Next to Normal
nytheatre.com review by Jo Ann Rosen
April 22, 2009
The most amazing aspect of Next to Normal, the rock musical now moving audiences from cheers to tears and back again, is not the stellar cast or its precise direction; neither is it the imaginative lighting or the edgy set design—all working in harmony for a full and unexpected visual and emotional journey. Rather, it is the ability of Brian Yorkey (book and lyrics) and Tom Kitt (music) to empathetically capture what happens to a family when one of its members suffers from mental illness. The result is heartbreaking, frustrating, educational, and, yes, even funny.
In the play, Diana, who lives with her devoted husband, Dan, and their 16-year-old daughter, Natalie, is an ostensibly energetic, take-charge mom who loses her capacity to cope as she becomes increasingly obsessed with their son Gabe. She is oblivious to Natalie, who finds solace in Mozart, drugs, and a kind boyfriend, Henry. Holding the family together is Dan, who begins by finding medical help for his wife, but whose decisions become progressively difficult. Diana agrees to psychotherapy, drug therapy, hypnosis, and more. Diagnosed as bipolar, possibly schizophrenic, definitely suicidal, ultimately the doctors admit they cannot accurately diagnose her. So how can they devise a cure?
This is theater for the voyeur. Even in an age when one's personal business seems to be everybody else's as well, the question here for theatergoers will be: do I want to know this much about this family? Once you agree, expect a show where talent abounds.
Let's begin with the set. Mark Wendland has designed the interior of a three-story house that could easily pass for a jungle gym: a metallic structure where there are many places to climb, but nowhere to hide. It occupies the entire height and breadth of the stage in the Booth Theatre, allowing characters to race up and down staircases from room to room, floor to floor, and inside to outdoors. Characters emerge unexpectedly; they slip in from shadows—not unlike Diana's memories. Kevin Adams's lighting serves almost as another cast member. It is bold, wonderfully intrusive—and, in one scene, even hilarious—as it reflects Diana's hypersensitive thoughts.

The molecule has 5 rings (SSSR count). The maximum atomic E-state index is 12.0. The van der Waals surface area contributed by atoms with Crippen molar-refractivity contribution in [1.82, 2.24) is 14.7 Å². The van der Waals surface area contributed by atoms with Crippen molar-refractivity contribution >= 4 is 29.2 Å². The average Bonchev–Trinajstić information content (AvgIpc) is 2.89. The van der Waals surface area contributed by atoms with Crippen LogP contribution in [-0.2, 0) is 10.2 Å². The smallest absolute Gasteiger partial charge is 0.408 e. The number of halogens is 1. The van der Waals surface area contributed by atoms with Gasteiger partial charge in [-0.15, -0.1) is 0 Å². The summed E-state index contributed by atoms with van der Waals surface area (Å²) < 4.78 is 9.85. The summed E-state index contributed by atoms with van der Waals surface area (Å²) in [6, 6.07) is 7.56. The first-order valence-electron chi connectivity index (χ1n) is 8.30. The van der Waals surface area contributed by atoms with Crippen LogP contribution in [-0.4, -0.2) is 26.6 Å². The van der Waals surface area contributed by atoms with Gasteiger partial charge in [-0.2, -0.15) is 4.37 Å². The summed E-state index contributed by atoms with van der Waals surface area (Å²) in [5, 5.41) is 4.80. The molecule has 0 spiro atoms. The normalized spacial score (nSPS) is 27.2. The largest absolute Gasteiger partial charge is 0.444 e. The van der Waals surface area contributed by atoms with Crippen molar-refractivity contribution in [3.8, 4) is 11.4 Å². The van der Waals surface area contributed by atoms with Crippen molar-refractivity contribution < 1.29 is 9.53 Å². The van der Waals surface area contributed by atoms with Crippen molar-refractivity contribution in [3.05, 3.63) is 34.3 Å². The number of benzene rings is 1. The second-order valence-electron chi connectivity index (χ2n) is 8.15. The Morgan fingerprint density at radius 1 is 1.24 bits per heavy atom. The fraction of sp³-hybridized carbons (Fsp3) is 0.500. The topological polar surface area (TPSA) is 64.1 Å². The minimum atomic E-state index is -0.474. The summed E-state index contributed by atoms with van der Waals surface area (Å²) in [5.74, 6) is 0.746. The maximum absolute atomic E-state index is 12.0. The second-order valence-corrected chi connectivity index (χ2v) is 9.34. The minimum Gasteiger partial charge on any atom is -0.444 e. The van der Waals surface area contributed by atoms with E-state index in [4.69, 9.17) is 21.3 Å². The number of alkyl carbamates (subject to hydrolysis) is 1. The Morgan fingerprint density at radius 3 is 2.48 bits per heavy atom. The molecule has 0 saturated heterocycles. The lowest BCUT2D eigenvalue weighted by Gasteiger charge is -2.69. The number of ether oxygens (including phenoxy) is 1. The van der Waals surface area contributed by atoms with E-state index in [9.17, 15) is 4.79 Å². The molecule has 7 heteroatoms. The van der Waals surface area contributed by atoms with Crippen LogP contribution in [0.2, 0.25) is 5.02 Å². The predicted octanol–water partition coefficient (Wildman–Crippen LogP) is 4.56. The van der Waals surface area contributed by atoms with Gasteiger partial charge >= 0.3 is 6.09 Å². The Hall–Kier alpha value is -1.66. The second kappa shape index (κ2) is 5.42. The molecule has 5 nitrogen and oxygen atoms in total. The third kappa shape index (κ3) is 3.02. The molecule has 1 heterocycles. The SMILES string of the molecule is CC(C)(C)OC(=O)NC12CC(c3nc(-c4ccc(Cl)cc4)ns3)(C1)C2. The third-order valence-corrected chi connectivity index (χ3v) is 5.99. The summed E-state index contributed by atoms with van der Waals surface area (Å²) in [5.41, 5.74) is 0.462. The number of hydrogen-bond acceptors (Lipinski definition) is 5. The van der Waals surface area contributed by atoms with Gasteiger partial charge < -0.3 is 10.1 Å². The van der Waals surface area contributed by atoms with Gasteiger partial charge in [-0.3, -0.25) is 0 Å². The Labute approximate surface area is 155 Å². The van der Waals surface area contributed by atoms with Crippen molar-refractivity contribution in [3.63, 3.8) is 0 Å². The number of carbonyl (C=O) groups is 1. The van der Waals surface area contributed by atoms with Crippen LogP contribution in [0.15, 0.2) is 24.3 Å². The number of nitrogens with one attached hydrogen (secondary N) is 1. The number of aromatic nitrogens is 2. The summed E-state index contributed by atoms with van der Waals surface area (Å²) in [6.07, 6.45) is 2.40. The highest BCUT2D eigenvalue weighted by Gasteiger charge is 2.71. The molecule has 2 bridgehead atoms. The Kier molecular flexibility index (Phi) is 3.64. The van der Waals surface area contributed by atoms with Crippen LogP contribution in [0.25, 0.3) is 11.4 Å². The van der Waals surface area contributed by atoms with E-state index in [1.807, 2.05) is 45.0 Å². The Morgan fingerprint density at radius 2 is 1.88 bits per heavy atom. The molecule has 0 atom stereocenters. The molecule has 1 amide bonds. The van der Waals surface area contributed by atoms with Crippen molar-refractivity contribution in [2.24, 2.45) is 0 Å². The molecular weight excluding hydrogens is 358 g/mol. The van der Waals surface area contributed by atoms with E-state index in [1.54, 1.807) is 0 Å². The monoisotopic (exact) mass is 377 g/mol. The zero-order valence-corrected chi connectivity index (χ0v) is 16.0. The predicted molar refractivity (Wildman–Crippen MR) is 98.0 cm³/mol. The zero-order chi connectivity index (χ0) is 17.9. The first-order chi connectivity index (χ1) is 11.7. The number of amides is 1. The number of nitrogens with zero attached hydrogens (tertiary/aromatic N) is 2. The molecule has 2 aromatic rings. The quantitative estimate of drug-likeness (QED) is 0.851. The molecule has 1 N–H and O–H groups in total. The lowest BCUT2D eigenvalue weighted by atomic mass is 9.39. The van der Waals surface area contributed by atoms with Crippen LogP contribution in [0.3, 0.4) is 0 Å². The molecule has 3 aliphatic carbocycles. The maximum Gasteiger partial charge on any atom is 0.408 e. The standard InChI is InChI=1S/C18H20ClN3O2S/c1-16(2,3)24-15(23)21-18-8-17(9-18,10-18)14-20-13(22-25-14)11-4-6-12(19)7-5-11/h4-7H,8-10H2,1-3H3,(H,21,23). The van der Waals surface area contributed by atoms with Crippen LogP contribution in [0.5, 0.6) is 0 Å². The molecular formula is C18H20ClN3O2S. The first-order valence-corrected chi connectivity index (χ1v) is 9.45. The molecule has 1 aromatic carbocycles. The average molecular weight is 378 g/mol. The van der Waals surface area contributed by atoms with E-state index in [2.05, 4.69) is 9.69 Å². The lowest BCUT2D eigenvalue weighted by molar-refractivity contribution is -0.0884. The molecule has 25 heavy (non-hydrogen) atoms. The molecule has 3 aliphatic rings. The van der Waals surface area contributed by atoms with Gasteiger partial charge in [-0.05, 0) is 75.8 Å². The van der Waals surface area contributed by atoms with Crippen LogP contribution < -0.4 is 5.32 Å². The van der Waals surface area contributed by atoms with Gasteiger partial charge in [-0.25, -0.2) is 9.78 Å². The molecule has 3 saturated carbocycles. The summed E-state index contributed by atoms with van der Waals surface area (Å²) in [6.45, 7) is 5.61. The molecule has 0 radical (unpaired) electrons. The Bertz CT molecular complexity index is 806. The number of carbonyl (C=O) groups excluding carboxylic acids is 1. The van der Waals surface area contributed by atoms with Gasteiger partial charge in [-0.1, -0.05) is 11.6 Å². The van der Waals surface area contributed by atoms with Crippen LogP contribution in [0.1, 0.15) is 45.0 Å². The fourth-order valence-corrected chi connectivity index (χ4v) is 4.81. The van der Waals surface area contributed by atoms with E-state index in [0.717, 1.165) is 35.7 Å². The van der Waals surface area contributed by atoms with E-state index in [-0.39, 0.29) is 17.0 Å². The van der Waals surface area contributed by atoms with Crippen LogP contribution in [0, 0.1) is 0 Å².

Director Michael Greif gives Next to Normal an operatic tone when his characters sing duets, trios, and quartets from different rooms and floors. This story line is no straight walk to the doctor for a painful talk and a cure. Greif puts his characters—and the audience—through a psychological maze, and comes up with a production that feels truthful. Of course, it helps that the material is rich. With very little dialog, Yorkey has filled Next to Normal with lyrics that feel conversational and contemporary. He's given the plot depth with unanticipated turns, and provides the love and tenderness needed to make an unpredictable ending thought-provoking. Kitt's music supplies range, gliding naturally from one song into the next, then adjusting the tempo and mood, always taking his audience to the exact emotional spot he wants.
Of course, this doesn't happen without an excellent cast. Alice Ripley shines in giving Diana delicate balance. She is quick and witty at the opening in "Just Another Day" and so very sad in the tender, painful duet with her son in "I Dreamed A Dance." She is the epitome of the line, "The price of love is loss." As her husband, Dan, J. Robert Spencer delivers a trapped man—trapped by love, trapped by responsibilities, trapped by the cruel options and by his own limitations. Jennifer Damiano harnesses the anger of the invisible Natalie; Adam Chanler-Berat delivers a boyfriend with heart; Louis Hobson doubles nicely as Drs. Madden and Fine; and Aaron Tveit, in a winning performance, makes you understand why Diana is reluctant to let her son go.
Next to Normal feels like a complicated, yet explicit, exploration of family dynamics, and it is done in a fresh and gripping way. The whole ensemble captures the essence of relationships and what binds people together. They also understand the cumulative dents that amount to demolition in this family. Mixing a musical with this type of content creates an unusual piece of theater, and a successful one at that.